- Malignant (0 )
- Benign (1)
- Unspecified (9)
As most coders would agree, physicians never document “benign” hypertension. When discussing the issue with fellow coders around the country, I’ve heard that some see “malignant” documented on occasion whereas others say they never see “benign” or “malignant” documented. Therefore, we all agree that coders generally use good ol’ code 401.9 for hypertension.
Because we know the difference between “malignant” and “benign,” I always wondered why we couldn’t assume that if it isn’t “malignant” then it must be “benign.” Instead, we have to use a code that says “unspecified.” I myself hate having to code anything as unspecified.
The other issue is that physicians like to use the term “essential” to identify the typical type of hypertension, so I always wondered why “essential” was never linked to a specific type of hypertension. Or why “hypertensive crisis” doesn’t link to a specific type of hypertension.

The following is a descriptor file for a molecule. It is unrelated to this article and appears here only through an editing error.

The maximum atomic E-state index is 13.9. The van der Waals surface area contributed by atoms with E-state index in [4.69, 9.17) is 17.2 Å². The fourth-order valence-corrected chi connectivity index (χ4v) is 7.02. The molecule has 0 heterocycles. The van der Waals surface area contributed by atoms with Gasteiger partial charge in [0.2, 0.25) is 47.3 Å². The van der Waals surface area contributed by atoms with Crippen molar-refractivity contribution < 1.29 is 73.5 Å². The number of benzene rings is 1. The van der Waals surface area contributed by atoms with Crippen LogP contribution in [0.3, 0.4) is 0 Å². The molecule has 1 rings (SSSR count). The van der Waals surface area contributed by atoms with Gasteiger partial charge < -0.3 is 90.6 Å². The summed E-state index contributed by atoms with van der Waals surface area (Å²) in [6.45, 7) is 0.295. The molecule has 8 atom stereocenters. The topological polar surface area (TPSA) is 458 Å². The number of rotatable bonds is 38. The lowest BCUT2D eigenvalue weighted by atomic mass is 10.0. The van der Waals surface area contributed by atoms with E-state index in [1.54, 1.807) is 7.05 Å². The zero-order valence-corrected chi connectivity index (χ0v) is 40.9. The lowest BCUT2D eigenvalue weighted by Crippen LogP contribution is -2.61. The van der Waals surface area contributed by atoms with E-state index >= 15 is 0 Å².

I’ve been hoping that I can rely on ICD-10 to fix this issue for me. Well, I guess you can say they did. When you look up Hypertension in the ICD-10 Alphabetic Index, it reads:
Hypertension, hypertensive (accelerated) (benign) (essential) (idiopathic) (malignant) (systemic) I10
So, when you go to ICD-10-CM code I10 in the Tabular List, it states:
I10 Essential (primary) hypertension
Includes: high blood pressure
hypertension (arterial) (benign) (essential) (malignant) (primary) (systemic)
Excludes1: hypertensive disease complicating pregnancy, childbirth and the puerperium (O10-O11, O13-O16)
Excludes2: essential (primary) hypertension involving vessels of brain (I60-I69)
essential (primary) hypertension involving vessels of eye (H35)
So it appears that it will no longer matter whether hypertension is malignant or benign when we start coding with ICD-10-CM. This still makes me question then why is it important in ICD-9 to make the distinction? As we all know, “malignant” hypertension is one of the co-morbid conditions that can make a difference when coding in the inpatient setting. Does that mean that it will no longer make a difference when we get to ICD-10? Then why does it make a difference now?
I have looked to the current ICD-10 guidelines to see if it would enlighten me as to why the change and found no clues. Therefore, it’s my opinion that this change has happened because of our lack of documentation over the years of the type of hypertension, and therefore it will no longer make a difference when we reach ICD-10.